Danish blackgaze quintet Møl formed in 2014, releasing their first EP in 2014 and second, II, in 2015. Three years later, in 2018, they released their first full-length, Jord; now, they’re revisiting their EPs in a remixed/remastered collection.
Today, Møl offer up a remastered version of “Airy,” the second of three songs on their debut EP, alongside an exclusive interview with Decibel, answered by guitarist Frederik Lippert and drummer Ken Klejs. Fans of Deafheaven, Alcest and Violet Cold will find plenty to dig into on the moody-but-aggressive tune.
I & II is out via Holy Roar on June 7.
This new compilation includes remastered versions of your first two EPs, s/t and II. Were you unhappy with the way that those EPs sounded during their first release?
No, not at all in regards to the mixing all things considered. We all believe that Max of Forester Recording Studio and Jacob Bredahl of Dead Rat Studio did an amazing job behind the desk. But there is no denying that each EP had a different vibe, which is why Chris Kreutzfeldt (who mixed and mastered Jord) was brought in to make them more coherent, soundwise, in their collected release.
As a band, how do you feel that your sound has evolved from those first two EPs to your first full-length, Jord, which you released last year?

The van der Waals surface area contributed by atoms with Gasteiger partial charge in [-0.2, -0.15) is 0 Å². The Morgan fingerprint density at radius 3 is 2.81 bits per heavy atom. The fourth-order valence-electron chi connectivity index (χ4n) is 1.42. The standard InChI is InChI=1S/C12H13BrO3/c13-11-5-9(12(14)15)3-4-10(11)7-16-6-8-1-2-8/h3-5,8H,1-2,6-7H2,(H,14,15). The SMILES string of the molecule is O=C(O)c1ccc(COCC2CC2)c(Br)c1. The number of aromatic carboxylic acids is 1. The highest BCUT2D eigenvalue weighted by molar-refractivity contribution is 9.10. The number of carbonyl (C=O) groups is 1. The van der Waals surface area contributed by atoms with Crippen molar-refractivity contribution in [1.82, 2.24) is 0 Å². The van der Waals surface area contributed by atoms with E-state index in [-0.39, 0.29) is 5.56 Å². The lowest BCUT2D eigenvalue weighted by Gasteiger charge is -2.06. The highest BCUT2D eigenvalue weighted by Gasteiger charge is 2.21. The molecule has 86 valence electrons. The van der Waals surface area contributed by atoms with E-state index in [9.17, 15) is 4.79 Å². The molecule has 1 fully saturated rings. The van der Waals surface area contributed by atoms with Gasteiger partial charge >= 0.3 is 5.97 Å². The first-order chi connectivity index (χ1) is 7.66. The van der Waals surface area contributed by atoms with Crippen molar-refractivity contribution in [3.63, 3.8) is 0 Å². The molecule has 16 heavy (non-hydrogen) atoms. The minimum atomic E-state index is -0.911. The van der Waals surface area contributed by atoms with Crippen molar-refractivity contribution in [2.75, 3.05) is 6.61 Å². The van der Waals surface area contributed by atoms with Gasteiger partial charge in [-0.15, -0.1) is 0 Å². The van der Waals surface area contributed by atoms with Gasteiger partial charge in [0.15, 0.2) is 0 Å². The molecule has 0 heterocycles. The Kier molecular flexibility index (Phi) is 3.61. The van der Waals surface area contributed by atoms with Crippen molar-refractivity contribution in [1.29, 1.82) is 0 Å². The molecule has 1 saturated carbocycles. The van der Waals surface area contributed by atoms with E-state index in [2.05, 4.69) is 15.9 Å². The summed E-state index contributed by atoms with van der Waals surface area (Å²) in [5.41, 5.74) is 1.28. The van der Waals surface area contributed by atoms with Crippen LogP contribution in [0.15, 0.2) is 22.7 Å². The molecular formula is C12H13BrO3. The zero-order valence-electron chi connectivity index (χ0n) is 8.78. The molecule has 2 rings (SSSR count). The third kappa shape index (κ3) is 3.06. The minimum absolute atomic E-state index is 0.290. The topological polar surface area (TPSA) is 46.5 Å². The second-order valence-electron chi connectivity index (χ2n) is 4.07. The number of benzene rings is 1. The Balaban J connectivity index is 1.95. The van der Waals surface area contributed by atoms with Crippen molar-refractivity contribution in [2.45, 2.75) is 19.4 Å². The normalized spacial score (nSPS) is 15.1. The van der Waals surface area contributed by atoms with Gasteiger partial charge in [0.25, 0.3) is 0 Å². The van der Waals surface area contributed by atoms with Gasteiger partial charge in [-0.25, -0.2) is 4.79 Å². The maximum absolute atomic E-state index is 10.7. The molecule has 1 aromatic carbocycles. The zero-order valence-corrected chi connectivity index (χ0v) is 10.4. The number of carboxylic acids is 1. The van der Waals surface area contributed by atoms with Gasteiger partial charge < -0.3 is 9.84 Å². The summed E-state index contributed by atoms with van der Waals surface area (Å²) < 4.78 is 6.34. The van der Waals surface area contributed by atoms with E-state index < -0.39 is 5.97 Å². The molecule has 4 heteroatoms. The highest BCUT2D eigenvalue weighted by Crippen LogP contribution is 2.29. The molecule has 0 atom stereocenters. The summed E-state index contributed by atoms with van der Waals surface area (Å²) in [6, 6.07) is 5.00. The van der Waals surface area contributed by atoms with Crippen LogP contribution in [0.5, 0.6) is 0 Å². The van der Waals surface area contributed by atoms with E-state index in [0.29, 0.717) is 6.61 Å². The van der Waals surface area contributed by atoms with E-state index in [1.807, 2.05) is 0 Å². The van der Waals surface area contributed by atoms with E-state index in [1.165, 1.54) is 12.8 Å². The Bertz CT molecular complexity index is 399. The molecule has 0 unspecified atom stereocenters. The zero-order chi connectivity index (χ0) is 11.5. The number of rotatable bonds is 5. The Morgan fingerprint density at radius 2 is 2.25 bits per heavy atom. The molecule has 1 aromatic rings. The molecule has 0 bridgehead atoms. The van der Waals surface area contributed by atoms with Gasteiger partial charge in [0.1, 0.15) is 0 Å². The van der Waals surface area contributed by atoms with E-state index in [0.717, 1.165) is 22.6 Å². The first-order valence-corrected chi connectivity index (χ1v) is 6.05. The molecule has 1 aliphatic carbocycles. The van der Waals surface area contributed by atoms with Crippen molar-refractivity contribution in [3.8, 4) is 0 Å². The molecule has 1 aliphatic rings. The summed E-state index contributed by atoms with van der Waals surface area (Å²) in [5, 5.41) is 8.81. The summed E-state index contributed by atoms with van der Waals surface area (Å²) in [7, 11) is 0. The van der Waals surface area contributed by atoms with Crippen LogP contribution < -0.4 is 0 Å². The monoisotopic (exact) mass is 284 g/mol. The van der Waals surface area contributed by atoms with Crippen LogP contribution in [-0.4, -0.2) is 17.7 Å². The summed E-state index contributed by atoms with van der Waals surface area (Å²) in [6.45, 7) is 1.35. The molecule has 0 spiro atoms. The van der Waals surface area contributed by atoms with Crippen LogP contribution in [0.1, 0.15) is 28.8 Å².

Aesthetically, we’ve become a little darker and a bit heavier. Also thematically and sonically. Themes of impermanence and eco-criticism, which are a part of Jord, were not on the first two EPs. Musically, we’re still using some of same techniques. But we’ve also grown as musicians and acquired new techniques to make the songs we want to make. We’ve progressed a lot, but we’re not done evolving as a band just yet.
Today, Decibel is premiering the remastered version of “Airy,” from your first EP. Are there any memories of writing or recording that particular song that stick out to you?
The first EP was a very DIY experience. We really did it all in our own practice space, with some cheap microphones, odd recording techniques and a lot of experimentation. I think in general we had the mindset that we could do whatever we wanted to do with the songs on the EP, in regards to structure, drum patterns, vibe and such. To not be held back by conventions of how our genre “should” sound or be played.
Things have changed a lot for Møl over time, including signing to Holy Roar and larger tours supporting Ghost Bath and Rivers of Nihil. How do you feel revisiting your prior work now that the band has progressed its sound?
Nostalgic. We’re proud of those first two EPs since they gave us so many opportunities. But we’re also glad that we’ve progressed the way we have. Looking back at the EP’s, we can see where we’ve started but also where we are going. We hope everyone enjoy listening to the new reissue of the EP’s. We definitely enjoyed revisiting them.